Following the Istanbul talks on April 14, he adds, he thought the parties had agreed to such an approach, but in the May 23 Baghdad session the West seemed to backtrack, refusing to accept either Iran’s right to enrich for peaceful purposes or its own onus to accept some symbolic lifting of sanctions to authenticate the step-by-step concept. It didn’t help that Netanyahu promptly dismissed the session as giving Iran a "freebie" and reiterated his resolve that Iran should be stopped from any enrichment at all.
If Obama would accept the concessions suggested by Mousavian, could a peaceful solution ensue? The question is impossible to answer absent an actual diplomatic effort to find out. But, as Mousavian says, "Any reasonable reciprocity based on a step-by-step plan will require a gradual lifting of sanctions, otherwise reaching a compromise will be almost impossible."
The reason is the same one that Cordell Hull’s ultimatum to the Japanese diplomats ended prospects for peace between the United States and Japan in November 1941. Negotiations between nations that generate ultimatums seldom lead to peace. National honor is too highly valued a commodity for that. Thus, as America moves away from any exploration of the Mousavian formula, the two nations become more and more locked onto their collision course.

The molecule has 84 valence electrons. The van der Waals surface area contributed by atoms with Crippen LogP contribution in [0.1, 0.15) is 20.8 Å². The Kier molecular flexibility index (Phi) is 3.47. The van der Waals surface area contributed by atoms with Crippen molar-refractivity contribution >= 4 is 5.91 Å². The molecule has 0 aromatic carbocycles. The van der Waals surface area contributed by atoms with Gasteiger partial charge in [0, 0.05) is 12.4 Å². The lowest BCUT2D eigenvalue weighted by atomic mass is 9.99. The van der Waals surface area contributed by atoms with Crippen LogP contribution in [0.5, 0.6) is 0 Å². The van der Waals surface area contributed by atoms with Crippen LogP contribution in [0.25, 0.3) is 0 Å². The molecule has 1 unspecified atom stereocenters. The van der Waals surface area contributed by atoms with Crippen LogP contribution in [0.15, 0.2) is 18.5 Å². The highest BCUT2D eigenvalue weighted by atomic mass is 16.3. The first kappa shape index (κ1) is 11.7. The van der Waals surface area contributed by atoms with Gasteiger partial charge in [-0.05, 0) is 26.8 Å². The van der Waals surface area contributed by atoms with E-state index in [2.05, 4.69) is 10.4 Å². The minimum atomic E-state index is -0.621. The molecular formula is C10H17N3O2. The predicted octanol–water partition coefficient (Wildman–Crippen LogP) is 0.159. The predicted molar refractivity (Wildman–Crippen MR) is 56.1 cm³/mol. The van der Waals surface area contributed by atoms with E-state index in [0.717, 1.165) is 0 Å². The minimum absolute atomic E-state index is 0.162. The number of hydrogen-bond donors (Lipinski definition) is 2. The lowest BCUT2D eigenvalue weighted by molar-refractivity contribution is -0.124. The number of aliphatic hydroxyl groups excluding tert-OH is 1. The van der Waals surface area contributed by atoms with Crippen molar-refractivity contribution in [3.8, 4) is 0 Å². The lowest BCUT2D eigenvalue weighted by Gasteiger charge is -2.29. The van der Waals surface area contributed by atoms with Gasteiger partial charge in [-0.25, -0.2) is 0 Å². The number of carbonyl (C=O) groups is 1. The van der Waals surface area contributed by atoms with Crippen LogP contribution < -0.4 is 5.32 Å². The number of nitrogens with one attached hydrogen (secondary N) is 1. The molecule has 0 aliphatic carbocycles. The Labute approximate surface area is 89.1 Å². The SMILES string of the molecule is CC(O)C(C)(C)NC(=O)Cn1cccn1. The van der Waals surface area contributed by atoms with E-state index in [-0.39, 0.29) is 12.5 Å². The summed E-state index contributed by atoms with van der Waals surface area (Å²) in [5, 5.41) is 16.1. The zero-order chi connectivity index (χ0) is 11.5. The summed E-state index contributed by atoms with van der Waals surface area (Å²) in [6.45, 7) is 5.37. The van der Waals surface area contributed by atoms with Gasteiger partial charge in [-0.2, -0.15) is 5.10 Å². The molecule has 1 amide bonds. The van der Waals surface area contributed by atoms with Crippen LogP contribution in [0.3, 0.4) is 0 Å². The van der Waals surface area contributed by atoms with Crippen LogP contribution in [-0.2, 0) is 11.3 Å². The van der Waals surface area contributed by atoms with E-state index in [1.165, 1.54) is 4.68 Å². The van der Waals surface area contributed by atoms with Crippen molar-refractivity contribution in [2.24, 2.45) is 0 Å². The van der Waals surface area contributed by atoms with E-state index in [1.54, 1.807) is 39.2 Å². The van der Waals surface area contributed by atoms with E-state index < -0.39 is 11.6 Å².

After all, Obama already has taken off the policy table any consideration of a deterrence strategy against a nuclear-armed Iran. Hence, if Iran can’t be dissuaded from its current course and Obama adheres to his warning (as he must) that he will take military steps to prevent a nuclear-armed Iran, then there will be war. It seems that the Mousavian formula represents the last hope for a peaceful solution.
After Hull’s session with Nomura and Kurusu, he got a call from War Secretary Henry Stimson, who wanted to know how it went. "I handed the note to the Japs," said Hull—"almost casually," as Toland relates it. "I have washed my hands of it, and it is now in the hands of you and [Navy Secretary Frank] Knox—the Army and the Navy." Truer words were never spoken. They are words worth pondering by those involved in U.S. diplomacy with Iran.
Robert W. Merry is editor of The National Interest and the author of books on American history and foreign policy. His next book, Where They Stand: The American Presidents in the Eyes of Voters and Historians, is due out on June 26 from Simon & Schuster.